Last week the Australian government announced that the update of government finances includes substantial revenue write-downs since the May budget, a larger budget deficit in the next few years and $17.4 billion worth of cuts. The release of the government’s August 2013 Economic Statement just days before the start of the election campaign has led the opposition to seize on the area of economic management in order to criticise Kevin Rudd and Labor. Treasuer Chris Bowen declared that the Chinese mining boom was now over and that the Australian economy is in a transitional phase. Claims that the Chinese resources rush has faded has been disputed by BHP which says that demand for Australian minerals is still able to sustain the economy in the coming decade. The estimated deficit for the government is projected to be $33.3 billion over the next four years.
Download the Australian Government’s Economic Statement for August 2013.
Earlier this week on Tuesday, the Reserve Bank of Australia governor Glenn Stevens announced that the monetary policy through interest rates would be loosened. As a result the official Australian interest rate was reduced by 0.25% from 2.75% to 2.50%. In the RBA governor’s immediate statement associated with this interest rate cut decision, Mr Stevens cited that Australian economic growth was slightly under-performing although this is expected to change with improvements to occur over the next 12 to 18 months. The value of the Australian dollar has also taken a hit recently with the exchange rate sitting now at 1 AUS/ 0.90 USD.
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Both the Labor government and Liberal opposition parties have tried to capitalise on Tuesday’s interest rate cut decision to gain political advantage in the election campaign. Prime Minister Kevin Rudd has indicated that the interest rate cut is in line with the good economic management of the government which will help families and lower household costs especially for those with mortgages. Shadow Treasurer Joe Hockey has hit back at those claims of the Labor government’s good economic management citing that the Australian economy is worsening.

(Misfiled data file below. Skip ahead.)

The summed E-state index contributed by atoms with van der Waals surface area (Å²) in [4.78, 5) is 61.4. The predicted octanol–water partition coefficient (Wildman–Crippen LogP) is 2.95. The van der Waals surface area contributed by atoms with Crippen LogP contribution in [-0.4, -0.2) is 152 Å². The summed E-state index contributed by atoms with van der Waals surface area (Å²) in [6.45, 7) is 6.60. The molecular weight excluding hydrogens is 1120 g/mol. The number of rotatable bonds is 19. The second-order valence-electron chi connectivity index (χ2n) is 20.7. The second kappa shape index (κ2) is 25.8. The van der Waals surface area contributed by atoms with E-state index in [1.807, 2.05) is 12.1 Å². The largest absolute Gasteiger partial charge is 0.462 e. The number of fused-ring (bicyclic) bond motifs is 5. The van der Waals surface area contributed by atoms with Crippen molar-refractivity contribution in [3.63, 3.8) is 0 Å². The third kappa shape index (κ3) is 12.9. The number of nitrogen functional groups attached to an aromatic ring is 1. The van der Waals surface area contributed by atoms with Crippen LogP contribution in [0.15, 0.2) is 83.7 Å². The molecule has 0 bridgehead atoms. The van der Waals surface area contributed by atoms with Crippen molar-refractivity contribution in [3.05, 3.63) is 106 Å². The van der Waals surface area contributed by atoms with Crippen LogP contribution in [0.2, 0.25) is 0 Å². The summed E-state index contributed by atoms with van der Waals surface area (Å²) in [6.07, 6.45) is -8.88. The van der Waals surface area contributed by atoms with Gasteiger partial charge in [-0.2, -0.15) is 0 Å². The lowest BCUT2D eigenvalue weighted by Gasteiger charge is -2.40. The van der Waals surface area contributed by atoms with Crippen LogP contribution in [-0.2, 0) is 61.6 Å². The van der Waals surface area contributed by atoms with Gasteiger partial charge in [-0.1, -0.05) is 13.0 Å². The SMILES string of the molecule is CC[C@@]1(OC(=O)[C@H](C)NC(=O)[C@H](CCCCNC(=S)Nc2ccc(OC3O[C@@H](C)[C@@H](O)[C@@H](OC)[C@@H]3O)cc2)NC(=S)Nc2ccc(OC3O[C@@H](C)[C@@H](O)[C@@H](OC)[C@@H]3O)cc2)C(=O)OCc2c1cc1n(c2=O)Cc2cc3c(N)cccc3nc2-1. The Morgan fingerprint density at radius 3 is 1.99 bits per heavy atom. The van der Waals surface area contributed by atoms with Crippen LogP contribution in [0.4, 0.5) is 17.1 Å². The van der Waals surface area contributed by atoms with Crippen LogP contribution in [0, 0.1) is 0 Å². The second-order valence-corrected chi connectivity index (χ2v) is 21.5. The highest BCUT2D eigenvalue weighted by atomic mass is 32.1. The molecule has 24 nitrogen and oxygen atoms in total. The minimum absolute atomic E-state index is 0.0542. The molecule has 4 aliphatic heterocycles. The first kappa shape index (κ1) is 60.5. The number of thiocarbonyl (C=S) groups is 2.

“Monetary policy refers to the actions taken by the Reserve Bank of Australia (RBA) to affect monetary and financial conditions in the money market (also known as the cash market) to help achieve economic objectives of low inflation and sustainable growth.”1
The Reserve Bank of Australia which is not directly controlled by the Australian government sets the interest rate for Australia usually on a monthly basis. The decision to raise or cut the interest rate is based on the Australian economic outlook in the coming year as monetary policy is a medium-long term influence. Below is a guide to show who benefits from an interest rate rise and cut, and who loses from an interest rate rise and cut.
Interest Rate Rise Winners: Banks, Creditors, Term Deposit Holders, Self Funded Retirees
Interest Rate Rise Losers: Home loan holders, (Business) borrowers/debtors, exporters
Interest Rate Cut Winners: People with mortgages, People that owe banks money
Interest Rate Cut Losers: Banks, Creditors, Term Deposit Holders, Self Funded Retirees
So there we can see that this is a complex relationship between interest rate changes and the Australian economy. There are always both winners and losers in regards to any interest rate changes. It is really about how such decisions are interpreted and especially how they are portrayed to the Australian public that will have the most decisive effect. A slowing economy is cause for an interest rate cut to stimulate consumer spending but also an interest cut brings relief to families with mortgages. So let the spin continue…
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This article was first published in AustElection2013
Roydon Ng is a freelance journalist, blogger and web designer based from Sydney, Australia.